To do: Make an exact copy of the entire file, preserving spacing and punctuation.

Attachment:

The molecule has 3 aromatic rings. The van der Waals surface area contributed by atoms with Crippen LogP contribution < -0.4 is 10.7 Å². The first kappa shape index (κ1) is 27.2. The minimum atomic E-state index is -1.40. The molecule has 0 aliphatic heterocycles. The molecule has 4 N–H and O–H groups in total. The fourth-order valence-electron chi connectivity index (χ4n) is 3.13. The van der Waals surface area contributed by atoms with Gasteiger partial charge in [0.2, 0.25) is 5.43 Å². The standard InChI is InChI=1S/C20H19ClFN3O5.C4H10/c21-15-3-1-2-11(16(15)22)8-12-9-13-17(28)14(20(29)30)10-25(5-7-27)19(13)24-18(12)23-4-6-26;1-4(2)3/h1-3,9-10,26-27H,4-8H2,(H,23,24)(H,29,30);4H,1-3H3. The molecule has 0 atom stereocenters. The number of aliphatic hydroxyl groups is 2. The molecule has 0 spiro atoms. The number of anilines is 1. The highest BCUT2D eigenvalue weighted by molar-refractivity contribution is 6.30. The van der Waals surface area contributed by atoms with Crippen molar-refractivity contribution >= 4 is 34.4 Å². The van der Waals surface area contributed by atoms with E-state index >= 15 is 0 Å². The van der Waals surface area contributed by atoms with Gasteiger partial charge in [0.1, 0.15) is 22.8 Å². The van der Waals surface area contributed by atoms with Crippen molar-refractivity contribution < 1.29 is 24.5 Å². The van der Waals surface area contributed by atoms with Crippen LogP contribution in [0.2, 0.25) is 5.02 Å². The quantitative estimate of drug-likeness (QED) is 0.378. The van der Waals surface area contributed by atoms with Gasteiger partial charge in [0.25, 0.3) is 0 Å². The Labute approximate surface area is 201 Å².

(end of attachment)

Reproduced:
The molecule has 3 aromatic rings. The van der Waals surface area contributed by atoms with Crippen LogP contribution < -0.4 is 10.7 Å². The first kappa shape index (κ1) is 27.2. The minimum atomic E-state index is -1.40. The molecule has 0 aliphatic heterocycles. The molecule has 4 N–H and O–H groups in total. The fourth-order valence-electron chi connectivity index (χ4n) is 3.13. The van der Waals surface area contributed by atoms with Gasteiger partial charge in [0.2, 0.25) is 5.43 Å². The standard InChI is InChI=1S/C20H19ClFN3O5.C4H10/c21-15-3-1-2-11(16(15)22)8-12-9-13-17(28)14(20(29)30)10-25(5-7-27)19(13)24-18(12)23-4-6-26;1-4(2)3/h1-3,9-10,26-27H,4-8H2,(H,23,24)(H,29,30);4H,1-3H3. The molecule has 0 atom stereocenters. The number of aliphatic hydroxyl groups is 2. The molecule has 0 spiro atoms. The number of anilines is 1. The highest BCUT2D eigenvalue weighted by molar-refractivity contribution is 6.30. The van der Waals surface area contributed by atoms with Crippen molar-refractivity contribution >= 4 is 34.4 Å². The van der Waals surface area contributed by atoms with E-state index >= 15 is 0 Å². The van der Waals surface area contributed by atoms with Gasteiger partial charge in [0.1, 0.15) is 22.8 Å². The van der Waals surface area contributed by atoms with Crippen molar-refractivity contribution < 1.29 is 24.5 Å². The van der Waals surface area contributed by atoms with Crippen LogP contribution in [0.2, 0.25) is 5.02 Å². The quantitative estimate of drug-likeness (QED) is 0.378. The van der Waals surface area contributed by atoms with Gasteiger partial charge in [0.25, 0.3) is 0 Å². The Labute approximate surface area is 201 Å².